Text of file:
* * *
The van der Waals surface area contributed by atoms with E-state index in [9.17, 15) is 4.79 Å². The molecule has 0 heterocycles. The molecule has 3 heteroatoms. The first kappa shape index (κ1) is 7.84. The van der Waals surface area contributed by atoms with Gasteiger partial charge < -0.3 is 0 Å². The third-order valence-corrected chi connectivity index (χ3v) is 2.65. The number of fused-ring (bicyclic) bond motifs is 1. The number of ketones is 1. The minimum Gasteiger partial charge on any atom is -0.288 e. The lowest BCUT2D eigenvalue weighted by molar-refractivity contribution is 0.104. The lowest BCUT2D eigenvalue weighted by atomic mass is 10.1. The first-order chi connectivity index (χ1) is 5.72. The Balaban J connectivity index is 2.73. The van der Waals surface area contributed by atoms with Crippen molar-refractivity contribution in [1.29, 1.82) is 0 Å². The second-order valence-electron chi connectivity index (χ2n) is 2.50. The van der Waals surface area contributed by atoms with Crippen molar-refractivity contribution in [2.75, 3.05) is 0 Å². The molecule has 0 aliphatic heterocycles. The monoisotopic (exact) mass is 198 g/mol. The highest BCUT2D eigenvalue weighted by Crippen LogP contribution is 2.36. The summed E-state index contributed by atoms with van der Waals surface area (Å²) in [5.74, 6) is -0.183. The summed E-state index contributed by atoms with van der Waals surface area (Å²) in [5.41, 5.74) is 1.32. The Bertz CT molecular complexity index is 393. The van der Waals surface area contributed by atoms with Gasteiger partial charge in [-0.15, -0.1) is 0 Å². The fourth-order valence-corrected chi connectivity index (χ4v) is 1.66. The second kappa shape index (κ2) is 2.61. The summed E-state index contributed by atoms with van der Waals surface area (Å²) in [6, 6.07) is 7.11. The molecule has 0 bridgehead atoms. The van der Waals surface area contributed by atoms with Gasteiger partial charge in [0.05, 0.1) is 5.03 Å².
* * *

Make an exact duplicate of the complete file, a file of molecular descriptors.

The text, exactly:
The van der Waals surface area contributed by atoms with E-state index in [9.17, 15) is 4.79 Å². The molecule has 0 heterocycles. The molecule has 3 heteroatoms. The first kappa shape index (κ1) is 7.84. The van der Waals surface area contributed by atoms with Gasteiger partial charge < -0.3 is 0 Å². The third-order valence-corrected chi connectivity index (χ3v) is 2.65. The number of fused-ring (bicyclic) bond motifs is 1. The number of ketones is 1. The minimum Gasteiger partial charge on any atom is -0.288 e. The lowest BCUT2D eigenvalue weighted by molar-refractivity contribution is 0.104. The lowest BCUT2D eigenvalue weighted by atomic mass is 10.1. The first-order chi connectivity index (χ1) is 5.72. The Balaban J connectivity index is 2.73. The van der Waals surface area contributed by atoms with Crippen molar-refractivity contribution in [1.29, 1.82) is 0 Å². The second-order valence-electron chi connectivity index (χ2n) is 2.50. The van der Waals surface area contributed by atoms with Crippen molar-refractivity contribution in [2.75, 3.05) is 0 Å². The molecule has 0 aliphatic heterocycles. The monoisotopic (exact) mass is 198 g/mol. The highest BCUT2D eigenvalue weighted by Crippen LogP contribution is 2.36. The summed E-state index contributed by atoms with van der Waals surface area (Å²) in [5.74, 6) is -0.183. The summed E-state index contributed by atoms with van der Waals surface area (Å²) in [5.41, 5.74) is 1.32. The Bertz CT molecular complexity index is 393. The van der Waals surface area contributed by atoms with Gasteiger partial charge in [-0.15, -0.1) is 0 Å². The fourth-order valence-corrected chi connectivity index (χ4v) is 1.66. The second kappa shape index (κ2) is 2.61. The summed E-state index contributed by atoms with van der Waals surface area (Å²) in [6, 6.07) is 7.11. The molecule has 0 bridgehead atoms. The van der Waals surface area contributed by atoms with Gasteiger partial charge in [0.05, 0.1) is 5.03 Å².